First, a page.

Today's Tune: Silver Lining
If you're on Twitter, you should absolutely post 130-character Halloween microfiction along with the hashtag #hallowfic. Do it do it do it. I WILL MAKE THIS A THING.
"Isn't this too deep for teenagers?"
"Wow, that's dark. I don't know if teens are this dark."
"This makes me think a lot. I don't think teens want to think this much."
"I thought YA literature was supposed to be, you know, light. Easy to read."
Do any of these questions or statements sound familiar to you? They've become very familiar to me over the past year.
Granted, my writing edges toward the dark and heavy (murder, depression, drug use, pain), so it's not an incredibly surprising reaction. Even so, I've never once sat back and thought, "Hmm, actually, this is TOO rough for my audience." I'm very mindful of the variety of teen experience, and very often draw on my own teenage years for the scenes I write.
And here's the thing: I wasn't an especially unhappy youth. Outwardly, I was well-off and well-adjusted. Just your average kid - nothing too horrifying in my past, relatively naive/"innocent," decent high school experience. Very little that would indicate that in reality I was a storm of emotion.
My life certainly wasn't the image of suffering, but no more was it a rosy sunrise. I was a quiet introvert who choked back feelings of rejection, hurt, rage, and terror. I am absolutely positive I wasn't alone, though I often felt that way.
I found escape by finding the darkness inside my mind and heart reflected on the pages of books. No, my parents weren't dead and no one wanted to murder my friends. But darkness in YA isn't about reality - it's about having an outlet for the stormy feelings of being a teenager.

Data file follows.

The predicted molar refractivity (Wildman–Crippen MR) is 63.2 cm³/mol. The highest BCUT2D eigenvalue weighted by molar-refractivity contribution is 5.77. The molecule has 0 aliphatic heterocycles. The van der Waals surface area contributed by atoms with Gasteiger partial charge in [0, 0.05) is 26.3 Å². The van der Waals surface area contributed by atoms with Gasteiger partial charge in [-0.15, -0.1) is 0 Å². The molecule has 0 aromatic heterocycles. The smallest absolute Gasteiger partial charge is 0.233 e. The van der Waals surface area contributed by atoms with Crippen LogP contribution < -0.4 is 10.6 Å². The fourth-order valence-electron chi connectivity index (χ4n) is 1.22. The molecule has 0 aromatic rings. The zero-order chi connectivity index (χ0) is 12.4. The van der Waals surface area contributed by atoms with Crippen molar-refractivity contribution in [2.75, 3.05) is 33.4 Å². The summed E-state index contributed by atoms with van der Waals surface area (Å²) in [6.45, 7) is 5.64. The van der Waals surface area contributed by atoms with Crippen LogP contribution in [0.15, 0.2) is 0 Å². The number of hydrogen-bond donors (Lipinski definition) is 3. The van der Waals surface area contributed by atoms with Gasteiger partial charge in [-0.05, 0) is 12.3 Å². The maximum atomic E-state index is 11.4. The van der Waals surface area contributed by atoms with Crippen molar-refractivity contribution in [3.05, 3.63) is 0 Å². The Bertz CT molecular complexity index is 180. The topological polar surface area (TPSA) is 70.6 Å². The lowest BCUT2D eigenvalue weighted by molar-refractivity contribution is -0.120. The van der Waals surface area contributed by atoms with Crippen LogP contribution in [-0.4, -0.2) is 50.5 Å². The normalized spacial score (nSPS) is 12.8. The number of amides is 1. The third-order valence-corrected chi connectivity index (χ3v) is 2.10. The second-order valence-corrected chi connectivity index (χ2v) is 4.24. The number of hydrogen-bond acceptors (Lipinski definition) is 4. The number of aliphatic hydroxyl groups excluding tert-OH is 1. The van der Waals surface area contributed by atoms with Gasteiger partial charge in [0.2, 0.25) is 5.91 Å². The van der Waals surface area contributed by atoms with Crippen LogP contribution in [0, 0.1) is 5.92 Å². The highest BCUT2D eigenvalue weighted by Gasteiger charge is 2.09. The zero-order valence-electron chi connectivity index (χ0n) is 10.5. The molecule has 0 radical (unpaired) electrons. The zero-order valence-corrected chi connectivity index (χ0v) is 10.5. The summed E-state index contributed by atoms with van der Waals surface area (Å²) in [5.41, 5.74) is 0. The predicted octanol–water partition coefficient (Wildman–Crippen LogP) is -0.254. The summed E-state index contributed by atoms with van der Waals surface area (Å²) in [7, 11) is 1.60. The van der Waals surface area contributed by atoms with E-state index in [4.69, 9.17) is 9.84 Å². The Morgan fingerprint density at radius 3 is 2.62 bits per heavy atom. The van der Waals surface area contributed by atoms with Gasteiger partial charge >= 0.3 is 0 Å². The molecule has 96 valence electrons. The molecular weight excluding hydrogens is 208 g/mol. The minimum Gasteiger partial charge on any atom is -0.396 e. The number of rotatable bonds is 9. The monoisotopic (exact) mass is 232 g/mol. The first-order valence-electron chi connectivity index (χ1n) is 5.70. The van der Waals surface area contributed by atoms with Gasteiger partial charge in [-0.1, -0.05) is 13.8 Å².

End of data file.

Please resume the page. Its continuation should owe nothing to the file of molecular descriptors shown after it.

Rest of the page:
Since I've been showing my work, I've had the strange experience of people telling me they had no idea such darkness could come out of me. On the outside, I'm an optimistic, bright-color-wearing, happy-go-lucky blond. That's who I am, but only in part. There's also a part of me I often keep locked away, where I hide all my wounds, all my pain, all my suffering - a lot of it from my teen years. And that place is somehow always accessed when I write.
Maybe it's subconscious self-therapy. Maybe it's just what makes most sense to me when I write for teens - I'm writing to my own teenage self. I'm not sure. But what I am sure of is that I'm writing for teens, and there are teens out there who understand where I'm coming from.
Even though I've come to expect it now, I'm always surprised when I come across people who seem to think teenagers aren't deep, dark, or pained. That they don't want to think. I'm not sure if their teen years really were a breeze, or if they can't remember that adolescence really kind of sucks. Everything hurts, physically and emotionally. Overthinking is par for the course.
Sure, as adults, we can look back and see exactly how we overreacted, or how that thing we thought would be the end of the world was really no big deal. And it's easy to write off present-day teenagers as silly, frothy and melodramatic.
But it is not so. Those feelings aren't any less real now than they were then. When my high school crush rejected me? I was destroyed. When my parents divorced? Gutted. When my best friend got new friends and left me behind? The pain was so cutting I could barely breathe. I'd react differently now, but it's only because my skin's gotten tougher. Every time something similar happens in my adult life, some small part of my mind remembers. I shut it away immediately, but I remember.
"Teenager" is not some overreaching umbrella term. Teenagers are as varied as adults. Some are shallow, some are deep. Their literature should be as varied and complex as they are. Mine just happens to reflect their darkness alongside their light.
Because that's me - light cutting through dark, reminding me of the way. And everything I went through to get here.